A north Waikato-based waka ama club is ready to race at the national sprint champs after losing three boats to an arson attack in November.
The club, Waka Tangata o Te Awhinamai Te Toki ki Tuakau, lost its three waka to a suspicious fire in early November - a key period when the paddlers were beginning their training for the national champs.
On Sunday they'll head to the Te Wananga o Aotearoa National Waka Ama Sprint Champs, being held at Lake Karapiro from January 15 - 20.
It's one of the biggest sporting events being held in the region, with more than 3000 paddlers taking part.
The club is fielding about a dozen teams, from midgets through to masters.
Club president Rosalie Ellis says thanks to two waka Te Wananga o Aotearoa loaned the club - along with two others from parent club Te Toki Voyaging Trust - paddlers have been able to maintain their training schedule largely uninterrupted.
"There was no break in training, they were able to continue on through so they've got no excuses," she says.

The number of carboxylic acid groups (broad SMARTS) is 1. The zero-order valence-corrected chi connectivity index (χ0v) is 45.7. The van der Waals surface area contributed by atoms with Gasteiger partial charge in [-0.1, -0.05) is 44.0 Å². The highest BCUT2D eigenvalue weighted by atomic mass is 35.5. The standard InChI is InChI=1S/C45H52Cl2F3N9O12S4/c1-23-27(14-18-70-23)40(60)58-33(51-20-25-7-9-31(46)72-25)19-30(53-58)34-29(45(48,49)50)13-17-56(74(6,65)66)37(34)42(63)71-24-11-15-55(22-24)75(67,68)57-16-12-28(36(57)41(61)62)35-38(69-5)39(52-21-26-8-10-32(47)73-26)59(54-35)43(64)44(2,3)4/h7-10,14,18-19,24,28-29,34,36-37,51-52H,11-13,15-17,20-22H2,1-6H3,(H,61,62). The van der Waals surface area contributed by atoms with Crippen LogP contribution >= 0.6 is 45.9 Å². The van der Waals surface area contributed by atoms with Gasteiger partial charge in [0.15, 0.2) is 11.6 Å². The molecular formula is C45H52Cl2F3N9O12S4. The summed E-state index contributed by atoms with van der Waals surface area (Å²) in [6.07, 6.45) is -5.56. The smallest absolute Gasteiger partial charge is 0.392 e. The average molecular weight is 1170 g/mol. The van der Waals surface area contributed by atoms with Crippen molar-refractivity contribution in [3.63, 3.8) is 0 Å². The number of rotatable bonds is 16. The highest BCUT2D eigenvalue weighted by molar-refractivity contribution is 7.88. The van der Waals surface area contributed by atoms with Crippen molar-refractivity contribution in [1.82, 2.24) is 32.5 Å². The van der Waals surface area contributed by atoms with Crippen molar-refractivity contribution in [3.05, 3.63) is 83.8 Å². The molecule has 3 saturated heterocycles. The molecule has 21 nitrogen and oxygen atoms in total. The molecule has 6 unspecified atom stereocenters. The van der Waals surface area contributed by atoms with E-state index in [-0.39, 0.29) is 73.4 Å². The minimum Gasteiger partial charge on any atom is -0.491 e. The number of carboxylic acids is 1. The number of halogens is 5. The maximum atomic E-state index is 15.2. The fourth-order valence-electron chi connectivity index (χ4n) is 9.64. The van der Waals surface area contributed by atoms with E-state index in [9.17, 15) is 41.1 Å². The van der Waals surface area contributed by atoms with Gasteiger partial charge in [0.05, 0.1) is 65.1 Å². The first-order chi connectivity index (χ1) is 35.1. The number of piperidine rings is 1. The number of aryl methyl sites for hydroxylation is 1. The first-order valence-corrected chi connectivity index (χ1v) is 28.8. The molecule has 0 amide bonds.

However, the attack on the treasured waka "hit the club hard".
"I just couldn't believe it. I'm not sure what they were trying to achieve, but one thing is for sure, they have really hurt our kids."
Te Wananga o Aotearoa chief executive Jim Mather says it was an easy decision to provide the waka to the club in its time of need.
"Waka ama provides massive benefits for paddlers and helps bring communities together so anything we can do to support that is well worthwhile," he says.
Following the arson attack, a givealittle page raised more than $7000 for the club and a Waikato District Council staff fundraiser boosted this by a further $1600. But with a new waka costing about $17,000, fundraising continues.
Waka, or outrigger canoes, are part of the culture of Pacific people. In recent years, it has grown in popularity as a recreational activity and sport.